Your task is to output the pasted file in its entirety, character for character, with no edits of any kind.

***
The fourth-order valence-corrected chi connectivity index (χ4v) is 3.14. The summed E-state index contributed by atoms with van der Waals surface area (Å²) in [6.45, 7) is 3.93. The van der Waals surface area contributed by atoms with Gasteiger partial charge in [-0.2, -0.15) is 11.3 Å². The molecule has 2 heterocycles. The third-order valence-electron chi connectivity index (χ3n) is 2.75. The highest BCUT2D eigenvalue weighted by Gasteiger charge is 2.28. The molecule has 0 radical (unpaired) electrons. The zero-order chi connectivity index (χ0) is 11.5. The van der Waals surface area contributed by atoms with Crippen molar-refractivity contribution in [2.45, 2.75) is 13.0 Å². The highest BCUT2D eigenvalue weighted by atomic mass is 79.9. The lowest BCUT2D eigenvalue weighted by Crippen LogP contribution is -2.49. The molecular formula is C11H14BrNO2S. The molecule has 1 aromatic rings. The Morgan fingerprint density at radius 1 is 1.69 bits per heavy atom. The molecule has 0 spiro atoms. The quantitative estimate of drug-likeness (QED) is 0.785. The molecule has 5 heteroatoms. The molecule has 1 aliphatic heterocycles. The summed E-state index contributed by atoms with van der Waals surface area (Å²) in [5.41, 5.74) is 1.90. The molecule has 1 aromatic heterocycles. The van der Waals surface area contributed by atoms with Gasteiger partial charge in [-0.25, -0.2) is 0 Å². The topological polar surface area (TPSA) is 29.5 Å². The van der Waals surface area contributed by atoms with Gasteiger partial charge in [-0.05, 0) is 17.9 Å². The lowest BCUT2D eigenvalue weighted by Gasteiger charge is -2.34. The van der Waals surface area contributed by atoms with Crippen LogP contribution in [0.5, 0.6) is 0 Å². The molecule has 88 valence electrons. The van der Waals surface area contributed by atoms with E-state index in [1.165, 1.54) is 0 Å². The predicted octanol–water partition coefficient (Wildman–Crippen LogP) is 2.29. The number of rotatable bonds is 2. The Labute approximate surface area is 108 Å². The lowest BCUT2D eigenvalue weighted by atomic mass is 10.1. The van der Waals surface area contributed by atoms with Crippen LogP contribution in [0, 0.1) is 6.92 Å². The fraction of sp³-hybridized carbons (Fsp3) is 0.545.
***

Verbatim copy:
The fourth-order valence-corrected chi connectivity index (χ4v) is 3.14. The summed E-state index contributed by atoms with van der Waals surface area (Å²) in [6.45, 7) is 3.93. The van der Waals surface area contributed by atoms with Gasteiger partial charge in [-0.2, -0.15) is 11.3 Å². The molecule has 2 heterocycles. The third-order valence-electron chi connectivity index (χ3n) is 2.75. The highest BCUT2D eigenvalue weighted by Gasteiger charge is 2.28. The molecule has 0 radical (unpaired) electrons. The zero-order chi connectivity index (χ0) is 11.5. The van der Waals surface area contributed by atoms with Crippen molar-refractivity contribution in [2.45, 2.75) is 13.0 Å². The highest BCUT2D eigenvalue weighted by atomic mass is 79.9. The lowest BCUT2D eigenvalue weighted by Crippen LogP contribution is -2.49. The molecular formula is C11H14BrNO2S. The molecule has 1 aromatic rings. The Morgan fingerprint density at radius 1 is 1.69 bits per heavy atom. The molecule has 0 spiro atoms. The quantitative estimate of drug-likeness (QED) is 0.785. The molecule has 5 heteroatoms. The molecule has 1 aliphatic heterocycles. The summed E-state index contributed by atoms with van der Waals surface area (Å²) in [5.41, 5.74) is 1.90. The molecule has 1 aromatic heterocycles. The van der Waals surface area contributed by atoms with Gasteiger partial charge in [-0.25, -0.2) is 0 Å². The topological polar surface area (TPSA) is 29.5 Å². The van der Waals surface area contributed by atoms with Gasteiger partial charge in [-0.05, 0) is 17.9 Å². The lowest BCUT2D eigenvalue weighted by Gasteiger charge is -2.34. The van der Waals surface area contributed by atoms with Crippen LogP contribution in [0.5, 0.6) is 0 Å². The molecule has 88 valence electrons. The van der Waals surface area contributed by atoms with E-state index in [1.165, 1.54) is 0 Å². The predicted octanol–water partition coefficient (Wildman–Crippen LogP) is 2.29. The number of rotatable bonds is 2. The Labute approximate surface area is 108 Å². The lowest BCUT2D eigenvalue weighted by atomic mass is 10.1. The van der Waals surface area contributed by atoms with Crippen LogP contribution in [0, 0.1) is 6.92 Å². The fraction of sp³-hybridized carbons (Fsp3) is 0.545.